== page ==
Informed consent was taken from the patient. After evaluating all the data, non-surgical management of root resorption with MTA and completion of root canal treatment of both teeth were planned.

Teeth 21 and 22 were instrumented under rubber dam, irrigated with 2.5% sodium hypochlorite, dressed with calcium hydroxide (Ca(OH)2) and sealed with temporary restorative material. Tooth 21 was filled (gutta-percha/AH Plus cement) at a subsequent appointment.

The root resorption associated with the middle third of tooth 22 equated to a lateral perforation. Preparation of the canal was completed using Gates Glidden #2 and #3 drills.

To fill tooth 22, a resorbable membrane (Atrisorb, Atrix Laboratories, Fort Collins, CO) was placed by endodontic plugger in the periodontal area to prevent the overflow of material in this area. MTA (ProRoot MTA, DentsplyMaillefer, Ballaigues, Switzerland) was prepared in accordance with the manufacturer\\\'s instructions.9 An endodontic plugger appropriate to the working length was chosen; a stopper was placed 1 mm behind the working length and inserted into the external resorptive area of the root canal with a messing gun and then pushed slightly into the area by the endodontic plugger (DentsplyMaillefer, Ballaigues, Switzerland). The application was repeated until the root canal was totally filled with MTA to coronal 2 mm. A small moist cotton pellet was placed over the MTA, and the access cavity was sealed with temporary filling material. At the next visit, the rest of the canal was filled with glass ionomer cement (Ketac molar, 3M ESPE, St. Paul, MN, USA) as a coronal plug (Figure-2A)

Final restoration of all the teeth was accomplished using composite resin (Z250, 3M ESPE, St. Paul, MN, USA).

The patient was followed-up at 8, 24, 38 and 72 months (Figure-2B, 2C). The tooth 22 showed desirable results both clinically and radiographically for 6 years.

At the time of root filling, tooth 22 showed no symptomatic response to percussion and palpation. At 24 months, hard tissue formation began to be seen radiographically near the MTA plug. At the end of the 38 and 72 months follow-up periods, the resorption area was almost surrounded by new hard tissue formation (Figure-2D, 2E arrows).



The location and size of the perforation are important factors affecting treatment prognosis. Treatment options vary according to the severity of root resorption involving the pulpal canal. If the pulp is not affected by the impacted tooth, the resorption generally needs no treatment and spontaneously heals after removal of the pressure of the impacted tooth. In some cases, even if the pulp is affected, resorption can heal spontaneously. Beckera and Chaushu reported that 11 patients with 20 severely resorbed maxillary incisors caused by an associated adjacent impacted canine were healed without any treatment once pressure on the impacted tooth was eliminated.3 In the current case, endodontic treatment of tooth 22 had been initiated at a private clinic. However, a more conservative approach may have been done with the lateral incisor. Although it is conjectural, it is possible that healing of the lateral incisor may have occurred without treatment. Because of the initial endodontic treatment and the subsequent root canal contamination, it was decided to perform non-surgical endodontic treatment to the severely resorbed maxillary lateral tooth using resorbable membrane and MTA.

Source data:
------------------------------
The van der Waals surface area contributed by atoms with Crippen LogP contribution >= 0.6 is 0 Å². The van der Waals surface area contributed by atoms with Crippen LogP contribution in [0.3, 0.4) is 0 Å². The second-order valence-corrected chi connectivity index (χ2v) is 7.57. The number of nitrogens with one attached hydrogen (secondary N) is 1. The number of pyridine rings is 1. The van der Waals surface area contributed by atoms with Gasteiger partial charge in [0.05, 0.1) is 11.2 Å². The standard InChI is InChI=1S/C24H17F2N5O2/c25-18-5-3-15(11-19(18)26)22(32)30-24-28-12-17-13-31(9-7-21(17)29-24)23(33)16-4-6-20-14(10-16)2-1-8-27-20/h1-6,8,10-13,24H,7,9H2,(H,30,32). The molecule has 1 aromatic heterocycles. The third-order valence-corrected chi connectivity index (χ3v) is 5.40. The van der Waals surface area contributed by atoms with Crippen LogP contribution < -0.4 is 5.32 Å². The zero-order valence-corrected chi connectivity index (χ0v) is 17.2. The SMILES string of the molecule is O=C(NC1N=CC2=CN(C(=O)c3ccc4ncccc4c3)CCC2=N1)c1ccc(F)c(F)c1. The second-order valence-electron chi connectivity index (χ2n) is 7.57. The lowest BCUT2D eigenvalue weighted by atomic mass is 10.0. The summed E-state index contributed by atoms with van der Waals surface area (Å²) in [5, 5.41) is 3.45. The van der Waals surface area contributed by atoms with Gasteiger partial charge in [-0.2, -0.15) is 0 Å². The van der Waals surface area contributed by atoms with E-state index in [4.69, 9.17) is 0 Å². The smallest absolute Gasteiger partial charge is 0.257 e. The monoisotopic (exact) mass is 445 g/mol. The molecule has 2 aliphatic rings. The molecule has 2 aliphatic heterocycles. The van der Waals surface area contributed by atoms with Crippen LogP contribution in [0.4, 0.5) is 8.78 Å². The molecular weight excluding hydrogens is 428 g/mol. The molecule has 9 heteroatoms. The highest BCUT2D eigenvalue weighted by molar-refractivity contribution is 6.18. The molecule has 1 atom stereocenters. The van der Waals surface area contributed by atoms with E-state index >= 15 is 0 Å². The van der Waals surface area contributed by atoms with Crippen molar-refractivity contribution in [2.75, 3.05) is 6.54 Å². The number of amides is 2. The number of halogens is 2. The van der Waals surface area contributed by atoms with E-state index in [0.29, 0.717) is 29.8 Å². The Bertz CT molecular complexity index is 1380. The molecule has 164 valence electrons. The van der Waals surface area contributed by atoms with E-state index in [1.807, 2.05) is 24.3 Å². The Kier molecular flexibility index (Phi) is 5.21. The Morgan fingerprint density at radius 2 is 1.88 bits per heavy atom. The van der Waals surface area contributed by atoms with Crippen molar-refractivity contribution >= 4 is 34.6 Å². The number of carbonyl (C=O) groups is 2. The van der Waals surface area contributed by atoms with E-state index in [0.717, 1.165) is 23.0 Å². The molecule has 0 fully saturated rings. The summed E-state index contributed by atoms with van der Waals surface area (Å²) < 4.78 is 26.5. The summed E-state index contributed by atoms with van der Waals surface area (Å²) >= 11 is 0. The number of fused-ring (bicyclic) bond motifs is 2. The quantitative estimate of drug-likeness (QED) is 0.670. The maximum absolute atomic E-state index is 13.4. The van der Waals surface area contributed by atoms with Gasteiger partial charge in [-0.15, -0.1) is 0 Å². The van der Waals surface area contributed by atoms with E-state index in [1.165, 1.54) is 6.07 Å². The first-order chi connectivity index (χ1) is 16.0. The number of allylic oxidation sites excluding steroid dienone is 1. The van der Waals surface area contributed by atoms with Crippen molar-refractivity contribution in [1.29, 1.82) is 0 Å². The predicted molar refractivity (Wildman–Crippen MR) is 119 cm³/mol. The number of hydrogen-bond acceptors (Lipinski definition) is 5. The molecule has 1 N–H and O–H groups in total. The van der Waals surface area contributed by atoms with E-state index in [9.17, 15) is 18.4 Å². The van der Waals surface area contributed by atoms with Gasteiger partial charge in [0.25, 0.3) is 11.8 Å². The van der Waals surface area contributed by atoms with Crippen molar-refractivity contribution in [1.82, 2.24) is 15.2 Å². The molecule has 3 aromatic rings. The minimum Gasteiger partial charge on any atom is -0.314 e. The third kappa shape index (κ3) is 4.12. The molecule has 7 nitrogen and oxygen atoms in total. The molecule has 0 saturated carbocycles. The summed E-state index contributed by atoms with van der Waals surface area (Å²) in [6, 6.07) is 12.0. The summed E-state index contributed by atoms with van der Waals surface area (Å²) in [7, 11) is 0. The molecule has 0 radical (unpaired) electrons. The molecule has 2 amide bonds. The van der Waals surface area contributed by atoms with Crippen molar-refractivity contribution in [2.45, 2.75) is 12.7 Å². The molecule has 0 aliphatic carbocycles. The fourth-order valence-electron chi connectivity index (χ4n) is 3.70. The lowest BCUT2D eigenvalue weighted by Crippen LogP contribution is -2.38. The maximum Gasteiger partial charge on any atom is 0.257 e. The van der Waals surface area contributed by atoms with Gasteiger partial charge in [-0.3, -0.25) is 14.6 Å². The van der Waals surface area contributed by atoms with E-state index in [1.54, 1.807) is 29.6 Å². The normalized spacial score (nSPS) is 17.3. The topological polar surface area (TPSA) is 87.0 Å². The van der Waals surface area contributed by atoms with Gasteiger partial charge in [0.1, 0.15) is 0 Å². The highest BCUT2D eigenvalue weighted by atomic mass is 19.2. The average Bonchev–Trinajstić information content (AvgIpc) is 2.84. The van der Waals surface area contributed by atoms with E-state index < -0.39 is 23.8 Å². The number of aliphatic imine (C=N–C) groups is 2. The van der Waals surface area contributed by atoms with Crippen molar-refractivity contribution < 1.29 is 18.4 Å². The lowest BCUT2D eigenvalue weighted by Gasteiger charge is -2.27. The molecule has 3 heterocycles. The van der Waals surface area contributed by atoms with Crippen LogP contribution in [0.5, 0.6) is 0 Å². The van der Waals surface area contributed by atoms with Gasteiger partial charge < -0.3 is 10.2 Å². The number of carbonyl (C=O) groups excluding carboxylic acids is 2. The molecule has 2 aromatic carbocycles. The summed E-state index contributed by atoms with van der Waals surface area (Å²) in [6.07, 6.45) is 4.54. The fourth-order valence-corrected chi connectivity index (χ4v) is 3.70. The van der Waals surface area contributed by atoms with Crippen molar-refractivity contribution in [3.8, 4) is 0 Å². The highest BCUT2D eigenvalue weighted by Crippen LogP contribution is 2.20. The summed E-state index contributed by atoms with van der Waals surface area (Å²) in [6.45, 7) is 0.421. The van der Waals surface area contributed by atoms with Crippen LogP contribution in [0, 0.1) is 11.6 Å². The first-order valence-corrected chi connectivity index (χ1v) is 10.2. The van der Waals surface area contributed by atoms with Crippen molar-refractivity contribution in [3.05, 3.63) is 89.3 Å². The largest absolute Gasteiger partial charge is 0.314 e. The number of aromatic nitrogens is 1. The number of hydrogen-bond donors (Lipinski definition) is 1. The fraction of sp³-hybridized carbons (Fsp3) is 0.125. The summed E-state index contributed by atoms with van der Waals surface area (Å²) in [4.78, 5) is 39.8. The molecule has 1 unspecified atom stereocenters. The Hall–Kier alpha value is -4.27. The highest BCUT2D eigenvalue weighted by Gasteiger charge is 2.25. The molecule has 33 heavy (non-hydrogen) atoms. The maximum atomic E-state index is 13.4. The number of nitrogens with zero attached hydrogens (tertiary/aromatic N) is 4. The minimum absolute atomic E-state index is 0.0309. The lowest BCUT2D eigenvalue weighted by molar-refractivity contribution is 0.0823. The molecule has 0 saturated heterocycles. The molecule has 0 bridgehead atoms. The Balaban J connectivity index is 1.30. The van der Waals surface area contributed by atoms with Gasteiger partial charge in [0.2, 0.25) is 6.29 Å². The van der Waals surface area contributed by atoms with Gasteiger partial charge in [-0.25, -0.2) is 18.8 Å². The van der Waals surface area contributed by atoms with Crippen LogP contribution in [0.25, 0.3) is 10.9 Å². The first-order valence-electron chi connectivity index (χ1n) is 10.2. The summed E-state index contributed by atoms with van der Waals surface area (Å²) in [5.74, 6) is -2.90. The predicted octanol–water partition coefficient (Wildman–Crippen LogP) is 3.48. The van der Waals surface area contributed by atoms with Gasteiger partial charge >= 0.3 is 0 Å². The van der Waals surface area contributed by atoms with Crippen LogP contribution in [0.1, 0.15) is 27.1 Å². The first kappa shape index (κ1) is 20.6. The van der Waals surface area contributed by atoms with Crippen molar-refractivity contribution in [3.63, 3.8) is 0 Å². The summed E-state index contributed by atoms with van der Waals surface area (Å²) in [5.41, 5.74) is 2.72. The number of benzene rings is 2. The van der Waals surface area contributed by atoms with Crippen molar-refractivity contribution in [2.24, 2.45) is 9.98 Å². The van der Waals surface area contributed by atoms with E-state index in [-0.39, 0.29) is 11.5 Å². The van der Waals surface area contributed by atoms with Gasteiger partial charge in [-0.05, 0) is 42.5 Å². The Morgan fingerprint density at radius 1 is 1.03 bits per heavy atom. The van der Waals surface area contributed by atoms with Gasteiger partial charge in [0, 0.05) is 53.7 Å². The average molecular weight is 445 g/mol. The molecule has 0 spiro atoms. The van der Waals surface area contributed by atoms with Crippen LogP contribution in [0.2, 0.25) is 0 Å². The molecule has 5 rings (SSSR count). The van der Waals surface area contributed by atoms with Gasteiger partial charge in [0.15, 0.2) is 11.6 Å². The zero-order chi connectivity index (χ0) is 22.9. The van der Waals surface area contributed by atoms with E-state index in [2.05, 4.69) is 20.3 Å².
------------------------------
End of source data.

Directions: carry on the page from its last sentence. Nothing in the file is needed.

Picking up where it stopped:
Taking account of marginal bone loss, the possibility of removing excess bone tissue to reach the resorption area, the need to fill this area with graft materials, the risk of periodontal pockets and defects due to the localisation of resorption, surgical treatment of the root resorption was not considered. Surgical approach could also be performed when the non-surgical treatment was a failure. Therefore, non-surgical endodontic approach was chosen in the present case.

MTA has been successfully used to repair communication between the pulp canal space and the periodontal tissue. It is also known as a biocompatible material that may induce cementum formation around perforations and MTA.10 The most important reason to choose MTA as the permanent repair material in this case is because it has the capacity to promote hard tissue formation and to inhibit osteoclastic bone resorption.11 Here, at the patient\\\'s six-year follow-up, the resorbed tooth was asymptomatic, and radiographic examination confirmed that the large resorptive area filled with MTA was fully surrounded by new hard tissue (Figure-2D,E).



This report shows that MTA can be used in a non-surgical approach for the treatment of external resorption caused by ectopic eruption of an adjacent tooth complicated by luxation injury.

Disclaimer: None.

Conflict of Interest: None.

Sources of Funding: None.



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9.ProRoot MTA, Directions for use. Available from: 15 July 2016. File not found

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11.Hashiguchi D, Fukushima H, Yasuda H, Masuda W, Tomikawa M, Morikawa K, et al. Mineral trioxide aggregate inhibits osteoclastic bone resorption. J Dent Res. 2011;90:912-7.